Home / Money / Personal Finance /  Why HNIs may ditch market-linked debentures

Union budget 2023 has taken away the taxation arbitrage hitherto enjoyed by market-linked debentures (MLDs). So far, MLDs attracted just 10% tax if held for more than 12 months and so had become a firm favourite among high net-worth investors (HNIs).

Unlike MLDs, any debt instrument held for less than 36 months attracts short-term capital gains (STCG) tax, wherein such gains are taxed at the income tax slab rate of the investor. In the case of HNIs, this can be 30%—the highest tax slab-rate.

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Graphic: Mint

So far, MLDs enjoyed the same tax treatment as that of an equity security, even though these behaved like debt instruments. These were taxed at just 10% rate if held for more than 12 months, which is the holding period required for equity gains to be eligible for long-term capital gains (LTCG) tax. Hence, HNIs looking for a debt instrument preferred to invest in MLDs.

What has changed now? 

The budget proposals effectively mean that regardless of the holding period, MLDs would attract STCG and be taxed at the tax-slab rate of the investor, which can be as high as 30% in the case of HNIs.

The budget also proposed to define MLD as a security which has an underlying principal component in the form of a debt security and the returns are linked to market returns on other underlying securities or indices.

The changes applicable to MLDs make them much less attractive for HNIs (those at highest income tax-slab rate)who had opted for these products for higher post-tax returns.

Earlier, an MLD from a double A-minus issuer would offer post-tax yield of 9% (considering the LTCG tax rate of 10%). Now, the post-tax yield will come down to as low as 7.2% for the same holding period, assuming the highest income tax-slab rate of 30%.

Let’s take an example. Suppose you invested 10 lakh in an MLD with a maturity of 36 months. You would not only get back your principal of 10 lakh, but also additional coupon payments at the time of maturity. This would amount to 13.31 lakh after three years, which would translate into capital gains of 3.31 lakh. Post-tax, this would come down to 2.97 lakh (LTCG tax rate of 10%; tax liability of 33,100). Such a gain would now come down to 2.31 lakh (STCG tax rate of 30% at highest tax-slab; tax liability of 99,300).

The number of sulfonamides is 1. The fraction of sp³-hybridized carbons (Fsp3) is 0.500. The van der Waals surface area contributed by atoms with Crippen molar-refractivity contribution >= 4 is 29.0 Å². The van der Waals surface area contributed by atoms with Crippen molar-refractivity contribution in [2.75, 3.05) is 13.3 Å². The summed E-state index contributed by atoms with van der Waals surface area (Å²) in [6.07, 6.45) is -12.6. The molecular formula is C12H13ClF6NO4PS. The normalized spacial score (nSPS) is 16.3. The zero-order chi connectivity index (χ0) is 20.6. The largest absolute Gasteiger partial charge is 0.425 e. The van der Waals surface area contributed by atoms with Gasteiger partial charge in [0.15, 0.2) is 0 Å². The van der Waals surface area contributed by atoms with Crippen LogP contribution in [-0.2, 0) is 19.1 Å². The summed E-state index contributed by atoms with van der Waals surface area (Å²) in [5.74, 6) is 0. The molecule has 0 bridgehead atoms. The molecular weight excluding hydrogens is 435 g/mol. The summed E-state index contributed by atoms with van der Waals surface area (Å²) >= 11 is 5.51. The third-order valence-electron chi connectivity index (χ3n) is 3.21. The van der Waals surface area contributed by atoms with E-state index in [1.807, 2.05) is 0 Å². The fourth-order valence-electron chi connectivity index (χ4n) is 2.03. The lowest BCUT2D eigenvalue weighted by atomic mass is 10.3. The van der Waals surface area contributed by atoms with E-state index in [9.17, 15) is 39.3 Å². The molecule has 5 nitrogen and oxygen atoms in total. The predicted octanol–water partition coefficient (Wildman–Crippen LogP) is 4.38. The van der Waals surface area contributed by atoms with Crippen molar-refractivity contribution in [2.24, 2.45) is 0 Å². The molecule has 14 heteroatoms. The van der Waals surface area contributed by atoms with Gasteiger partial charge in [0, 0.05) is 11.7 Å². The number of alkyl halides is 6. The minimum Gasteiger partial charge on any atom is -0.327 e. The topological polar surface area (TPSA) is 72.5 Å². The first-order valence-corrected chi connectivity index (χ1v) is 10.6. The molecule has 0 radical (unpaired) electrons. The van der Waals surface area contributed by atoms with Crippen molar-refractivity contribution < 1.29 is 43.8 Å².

The government has not specified any grandfathering clause as yet. This implies that the MLDs issued even before the Budget will be subject to these new rates. Only those MLDs that have been redeemed, sold or have matured before 31 March will not be impacted by the changes. The new rates will be effective 1 April 2023.

“Issuers may call back the MLDs for early redemption, if the covenants allow, before 31 March. This will be particularly possible where the bonds have already had a vintage of at least 12 months to qualify for LTCG rate of 10% before new rates come into play," says Aanchal Kaur Nagpal, manager (non-banking regulations and corporate laws) at Vinod Kothari consultants.

How MLDs work

Most MLDs issued in India are principal-protected MLDs—the principal is protected just like any other debt instrument and coupon payment (payable at the time of maturity) is linked to performance of another market index or another instrument.

The latter gives the impression that MLDs are slightly different than regular debt investments. In reality, however, the chances of the additional coupon payment being suspended is contingent on events that are extremely unlikely over the short term.

For example, an MLD could be issued on the condition that there would not be any additional coupon payment at the time of maturity if the Nifty index corrects over 75% or G-Sec bond price was to rise by 25% . Usually, MLDs have maturities of anywhere between 13 months and 36 months. The final observation date of the linked instruments (Nifty or G-sec) would usually be two-three months before the maturity date.